But then Lessig shuddered. To be skinned thus, slowly, inexorably, one shilling-sized scab at a time—to be in constant pain from the open sores, clothes ever sticking to his exposed flesh, scars lacing his body—and the flies, no doubt, searching out the bloody wounds under his bandages at night—
What was one less star each night, after all, when compared to that? What was one less pinprick of light in the sky—owned by no one, used by no one, profiting no one, and costing no one anything when it was taken away?
Much better to keep to that arrangement—until the lighthouse started drawing ships at least, and Lessig could pay for more workers in the usual way. He squinted into the night at the tower, attempting to assess its progress since the Skinner had arrived. Two years more, perhaps, before the beacon could be lit. Three, at the most.
Lessig hugged his arms to himself, feeling his skin prickle as a shiver ran down his spine. Yes, it was a good bargain. Just one less star each night—and there seemed to be limitless thousands of them! Even now, when Lessig could see the bare spots worn black by the Skinner’s knife already—even now there were still limitless thousands left—!
With a sudden bang, Lessig slammed the balcony doors and turned to the pillowy, muffled oblivion of his bed. His valet was standing inside—mute, disinterested, stiff as always, staring off into space with no more apparent intelligence than a tin soldier.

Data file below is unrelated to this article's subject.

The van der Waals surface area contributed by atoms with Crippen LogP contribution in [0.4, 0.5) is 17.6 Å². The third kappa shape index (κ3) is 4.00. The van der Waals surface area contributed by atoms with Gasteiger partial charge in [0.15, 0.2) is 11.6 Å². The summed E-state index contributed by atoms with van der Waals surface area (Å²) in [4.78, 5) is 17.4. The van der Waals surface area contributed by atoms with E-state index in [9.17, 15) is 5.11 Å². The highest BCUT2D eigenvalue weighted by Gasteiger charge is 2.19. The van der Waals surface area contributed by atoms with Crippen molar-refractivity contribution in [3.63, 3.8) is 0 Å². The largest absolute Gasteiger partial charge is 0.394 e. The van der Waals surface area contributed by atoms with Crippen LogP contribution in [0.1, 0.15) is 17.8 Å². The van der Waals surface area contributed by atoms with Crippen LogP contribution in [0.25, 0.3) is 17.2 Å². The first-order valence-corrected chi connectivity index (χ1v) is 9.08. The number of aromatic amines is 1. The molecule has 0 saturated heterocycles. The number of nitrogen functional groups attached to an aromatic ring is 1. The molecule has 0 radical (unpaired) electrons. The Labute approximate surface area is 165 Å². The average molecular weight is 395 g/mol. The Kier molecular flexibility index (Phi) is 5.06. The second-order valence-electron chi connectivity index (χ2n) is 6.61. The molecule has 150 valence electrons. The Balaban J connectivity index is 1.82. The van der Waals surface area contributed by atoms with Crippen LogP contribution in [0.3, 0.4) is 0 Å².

Heaven keep them blind! So had Lessig prayed before, and certainly the valet looked blind enough.
But would Lessig know if the man saw? Would he know if any of them suspected? How could a prince ever hope for confidences from his subjects? Blank expressions and cool assent were the only responses he had ever received.
If only he knew that he was doing right! If only he had someone else to rely on, someone to advise him—
Ah, he would rely on those limitless stars instead! Limitless! Yes, limitless enough! Enough to last until, until—
Until the lighthouse was finished—
Until they were all satisfied at last—
Until that knife had scraped its last against the sky—
Story copyright © 2015 by M. Bennardo
Artwork copyright © 2015 by Cherry Valance
M. Bennardo‘s short stories have appeared in Asimov’s Science Fiction, Beneath Ceaseless Skies, Clarkesworld, and others. He is also co-editor of the MACHINE OF DEATH series of anthologies. He lives in Kent, Ohio.
Cherry Valance is the professional pseudonym of Ottawa-based visual artist and model Jaclyn Bates. She graduated from the University of Ottawa with a Bachelor’s degree in Visual Arts, minoring in Art History and Theory. Valance continues her practice through commissions and independent art modelling. She is honoured to be a part of this publication and hopes you enjoy her work.